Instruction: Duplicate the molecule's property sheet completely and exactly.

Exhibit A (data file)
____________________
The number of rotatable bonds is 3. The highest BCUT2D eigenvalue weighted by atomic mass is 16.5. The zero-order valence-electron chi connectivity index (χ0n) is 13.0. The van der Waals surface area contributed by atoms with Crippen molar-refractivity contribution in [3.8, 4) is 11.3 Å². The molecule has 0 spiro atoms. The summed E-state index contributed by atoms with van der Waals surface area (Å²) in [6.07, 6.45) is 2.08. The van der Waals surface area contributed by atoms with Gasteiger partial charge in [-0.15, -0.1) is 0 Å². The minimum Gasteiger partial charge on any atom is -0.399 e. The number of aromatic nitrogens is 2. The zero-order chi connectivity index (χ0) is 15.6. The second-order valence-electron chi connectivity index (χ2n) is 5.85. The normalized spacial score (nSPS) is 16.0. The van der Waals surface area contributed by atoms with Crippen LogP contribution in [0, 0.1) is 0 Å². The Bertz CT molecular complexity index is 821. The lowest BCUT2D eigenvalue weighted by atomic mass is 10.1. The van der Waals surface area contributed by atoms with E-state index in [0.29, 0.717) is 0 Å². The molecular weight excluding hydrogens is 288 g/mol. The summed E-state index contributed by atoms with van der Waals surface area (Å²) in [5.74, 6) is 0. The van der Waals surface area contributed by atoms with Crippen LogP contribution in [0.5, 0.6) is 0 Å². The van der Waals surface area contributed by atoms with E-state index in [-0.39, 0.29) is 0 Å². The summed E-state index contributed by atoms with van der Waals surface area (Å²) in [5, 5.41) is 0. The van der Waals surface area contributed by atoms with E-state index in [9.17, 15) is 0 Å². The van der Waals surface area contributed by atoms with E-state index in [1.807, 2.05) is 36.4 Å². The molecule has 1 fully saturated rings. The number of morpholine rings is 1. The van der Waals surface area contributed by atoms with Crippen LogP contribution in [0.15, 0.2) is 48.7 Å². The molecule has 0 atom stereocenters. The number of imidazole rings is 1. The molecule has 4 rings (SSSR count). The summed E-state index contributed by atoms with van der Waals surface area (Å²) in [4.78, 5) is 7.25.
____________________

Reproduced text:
The number of rotatable bonds is 3. The highest BCUT2D eigenvalue weighted by atomic mass is 16.5. The zero-order valence-electron chi connectivity index (χ0n) is 13.0. The van der Waals surface area contributed by atoms with Crippen molar-refractivity contribution in [3.8, 4) is 11.3 Å². The molecule has 0 spiro atoms. The summed E-state index contributed by atoms with van der Waals surface area (Å²) in [6.07, 6.45) is 2.08. The van der Waals surface area contributed by atoms with Gasteiger partial charge in [-0.15, -0.1) is 0 Å². The minimum Gasteiger partial charge on any atom is -0.399 e. The number of aromatic nitrogens is 2. The zero-order chi connectivity index (χ0) is 15.6. The second-order valence-electron chi connectivity index (χ2n) is 5.85. The normalized spacial score (nSPS) is 16.0. The van der Waals surface area contributed by atoms with Crippen LogP contribution in [0, 0.1) is 0 Å². The Bertz CT molecular complexity index is 821. The lowest BCUT2D eigenvalue weighted by atomic mass is 10.1. The van der Waals surface area contributed by atoms with E-state index in [0.29, 0.717) is 0 Å². The molecular weight excluding hydrogens is 288 g/mol. The summed E-state index contributed by atoms with van der Waals surface area (Å²) in [5.74, 6) is 0. The van der Waals surface area contributed by atoms with Crippen LogP contribution in [0.5, 0.6) is 0 Å². The van der Waals surface area contributed by atoms with E-state index in [-0.39, 0.29) is 0 Å². The summed E-state index contributed by atoms with van der Waals surface area (Å²) in [5, 5.41) is 0. The van der Waals surface area contributed by atoms with E-state index in [9.17, 15) is 0 Å². The van der Waals surface area contributed by atoms with E-state index in [1.807, 2.05) is 36.4 Å². The molecule has 1 fully saturated rings. The number of morpholine rings is 1. The van der Waals surface area contributed by atoms with Crippen LogP contribution in [0.15, 0.2) is 48.7 Å². The molecule has 0 atom stereocenters. The number of imidazole rings is 1. The molecule has 4 rings (SSSR count). The summed E-state index contributed by atoms with van der Waals surface area (Å²) in [4.78, 5) is 7.25.